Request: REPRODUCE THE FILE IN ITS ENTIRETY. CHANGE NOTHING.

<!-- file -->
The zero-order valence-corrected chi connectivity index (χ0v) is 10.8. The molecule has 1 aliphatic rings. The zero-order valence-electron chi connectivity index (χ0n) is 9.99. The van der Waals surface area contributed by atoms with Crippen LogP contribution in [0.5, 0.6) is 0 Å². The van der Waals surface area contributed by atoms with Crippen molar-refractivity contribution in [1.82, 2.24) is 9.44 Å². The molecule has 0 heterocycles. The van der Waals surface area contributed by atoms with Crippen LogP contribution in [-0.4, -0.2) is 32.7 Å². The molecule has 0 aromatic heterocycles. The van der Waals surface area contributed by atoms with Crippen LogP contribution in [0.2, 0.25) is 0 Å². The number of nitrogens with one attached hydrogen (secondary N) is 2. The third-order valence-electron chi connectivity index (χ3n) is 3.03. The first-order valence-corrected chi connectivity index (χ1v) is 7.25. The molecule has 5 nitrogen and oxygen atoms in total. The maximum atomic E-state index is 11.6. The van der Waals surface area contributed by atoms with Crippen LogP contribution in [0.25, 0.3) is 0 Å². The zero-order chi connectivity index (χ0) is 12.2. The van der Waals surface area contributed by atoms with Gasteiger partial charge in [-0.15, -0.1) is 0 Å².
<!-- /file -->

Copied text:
The zero-order valence-corrected chi connectivity index (χ0v) is 10.8. The molecule has 1 aliphatic rings. The zero-order valence-electron chi connectivity index (χ0n) is 9.99. The van der Waals surface area contributed by atoms with Crippen LogP contribution in [0.5, 0.6) is 0 Å². The van der Waals surface area contributed by atoms with Crippen molar-refractivity contribution in [1.82, 2.24) is 9.44 Å². The molecule has 0 heterocycles. The van der Waals surface area contributed by atoms with Crippen LogP contribution in [-0.4, -0.2) is 32.7 Å². The molecule has 0 aromatic heterocycles. The van der Waals surface area contributed by atoms with Crippen LogP contribution in [0.2, 0.25) is 0 Å². The number of nitrogens with one attached hydrogen (secondary N) is 2. The third-order valence-electron chi connectivity index (χ3n) is 3.03. The first-order valence-corrected chi connectivity index (χ1v) is 7.25. The molecule has 5 nitrogen and oxygen atoms in total. The maximum atomic E-state index is 11.6. The van der Waals surface area contributed by atoms with Crippen LogP contribution in [0.25, 0.3) is 0 Å². The zero-order chi connectivity index (χ0) is 12.2. The van der Waals surface area contributed by atoms with Gasteiger partial charge in [-0.15, -0.1) is 0 Å².